Second, being the best meant training since youth.  The slaves had not gone through the trainging and, though certainly allowed to defend themselves in a seige, taking them out in a battle would just be slaughtering them.  The Nornians, the people of their new city, would need skilled workers instead of corpses.

"There are enough able bodies within our own ranks, Vakarian.  The Nornians will fight on."

Vakarian could see the far away look in the eye of the leader of his people.  "You plan on leaving, don't you?"

"Is there a choice," Falkirk asked.  "We have no idea where we are, or who our neighbors are, if any.  Some of the Indarins got away, and I'm guessing they will want revenge.  I will take some forces to find them, or whatever else is in our path."

"Don't you think you should stay here and lead your people?"

"That's your job now, Primarch."  Falkirk looked out of the corner of his eye with a smirk.  "Congratulations on your promotion."

"You little, no good, whelp of a-"

"Careful," Falkirk teased, "this is the 'Sword of Braton' you're talking to, Primarch."

Vakarian sighed.  "Primarch.  I'll have to get used to that."

Falkirk hopped to his feet and extended a hand.  Vakarian thought of swatting it away and proving he could stand on his own two feet, but he'd been in many battles and his body betrayed him sometimes in his old age.  A young warrior was offering him a hand, and he'd survived enough battles to have earned that help.  He took it and the two stood together, overlooking the city.

"Let's call it Arnin," Falkirk said.

"A good a name as any.  When do you leave?"

"After the burial ceremonies.  Then as soon as I can muster the troops."

"You are Falkirk.  They are Nornians.  I doubt that will be difficult."  Primarch Vakarian turned towards the door and started walking.  It was time he found the rest of the politicians and put together a council.

Falkirk stared out beyond the walls of the city, into the vast unknown that had almost killed his people, and to the seas behind him.  With all the dead Nornians from the days battle, the future of his people is not guaranteed.  It would be a hard struggle, a difficult fight, but that's what the Nornians are bred for.  If anyone was up for the challenge of this new world, it was Falkirk and the Nornians.

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Post by Falkirk on Wed Jun 10, 2015 11:35 am

"You are not Nornians!"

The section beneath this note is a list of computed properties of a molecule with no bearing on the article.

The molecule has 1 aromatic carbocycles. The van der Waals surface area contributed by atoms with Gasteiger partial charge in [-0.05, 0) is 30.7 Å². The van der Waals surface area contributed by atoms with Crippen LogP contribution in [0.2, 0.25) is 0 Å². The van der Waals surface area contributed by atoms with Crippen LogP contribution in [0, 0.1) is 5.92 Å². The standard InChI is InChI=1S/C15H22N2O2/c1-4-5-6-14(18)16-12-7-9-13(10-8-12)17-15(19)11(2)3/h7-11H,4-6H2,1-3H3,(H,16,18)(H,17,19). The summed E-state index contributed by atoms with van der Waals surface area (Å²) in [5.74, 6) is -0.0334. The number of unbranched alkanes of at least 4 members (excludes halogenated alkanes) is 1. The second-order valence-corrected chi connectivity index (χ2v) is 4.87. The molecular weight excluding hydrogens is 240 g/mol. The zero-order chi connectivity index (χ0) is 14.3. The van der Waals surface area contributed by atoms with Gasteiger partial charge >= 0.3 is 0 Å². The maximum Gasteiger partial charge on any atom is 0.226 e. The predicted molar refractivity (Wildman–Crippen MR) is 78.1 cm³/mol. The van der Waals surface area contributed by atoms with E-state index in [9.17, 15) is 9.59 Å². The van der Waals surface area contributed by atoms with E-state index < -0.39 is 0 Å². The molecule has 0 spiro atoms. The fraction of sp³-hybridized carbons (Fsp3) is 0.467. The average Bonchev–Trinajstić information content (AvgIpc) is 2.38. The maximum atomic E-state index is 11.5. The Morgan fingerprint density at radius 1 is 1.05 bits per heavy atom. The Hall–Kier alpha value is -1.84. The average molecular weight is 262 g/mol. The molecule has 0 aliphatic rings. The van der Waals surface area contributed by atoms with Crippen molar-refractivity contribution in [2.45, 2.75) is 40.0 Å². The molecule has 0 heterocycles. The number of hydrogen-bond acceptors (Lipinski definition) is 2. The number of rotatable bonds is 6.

A stern, bearded man with a scar down the left side of his face marched back and forth across the ranks of the trainees in front of him. Armed with thick cloth and wooden practice weapons, the men were lined up and ready to learn the intricacies of combat. From various walks of life, these free men, and slaves searching for freedom, stood as straight as possible, eager for instruction. There was, of course, one problem.

"You are not Nornians," the gruff man repeated, seemingly disgusted. Pelias Trakas was a Nornian who'd lived through many battles. His knowledge was vast and his body was strong, unlike many of the men in front of him. He served shoulder to shoulder with some of the greatest warriors in existence. Now he was teaching farmers and fisherman and smiths and builders. They already had trades, and their knowledge of combat would never match that of a true Nornian. He would have considered the assignment an insult if it had not come from the Sword of Braton himself.

"Nornians can hold their shield up all day and night without their arm ever fatiguing," Pelias continued as he smacked the wooden practice shield of one of the recruits. Immediately the recruit dropped the shield, arm already tired. When he bent over to pick it up Pelias kicked it away. "You are not a Nornian," he told him and the man stood without his shield.

"You are not Nornians," he bellowed again. "Nornians do not have fat bellies, nor are they frail of body. Nornians do not shake in fear as their instructor yells at them!" Pelias very quickly approached one of the recruits, almost as an attack, and the recruit jumped instinctively. "You are not a Nornian."

"Nornians are taught from an early age to fight in tight formations with spear and shield." Pelias Trakas continued pacing in front of the few hundred men, his voice loud enough to carry so they could all hear. "You will notice, that you have all been given green cloaks. Green is the color that young boys between seven and twelve wear. In fact, I have a few here with me now."

With a wave of his hand a group of five young Nornians, all dressed as their older brethren, just with different colored cloaks, walk out in tight formation. With various commands they show off their impressive skill, and indeed they look like miniature professional fighters already. They are given their leave, and Pelias addresses the crowd again.

"Those boys are your superiors," Pelias barks. "I could send a score of you against them and they would cut you down in seconds. They are Nornians!" After a moment of silence he added, "Green Cloaks, thrust!"

More than half of the men were confused, the others were certain he wasn't talking to them, and a select few managed to do a spear thrust. After they did, the rest of the men followed suit. It was likely the worst group spear thrust in history, and Pelias Trakas let them all know it. By the time he was done barking all of the men were sure he would personally teach each of them what a proper spear thrust looked like, and that would be the last thing they saw.

"You are not Nornians!" Pelias voice was starting to strain, but that just seemed to make him angrier at them. "If we were to line the lot of you up and send you against an opposing force they would tear you all to shreds. Do you understand? They would butcher you all. This is why you are not being trained to be soldiers."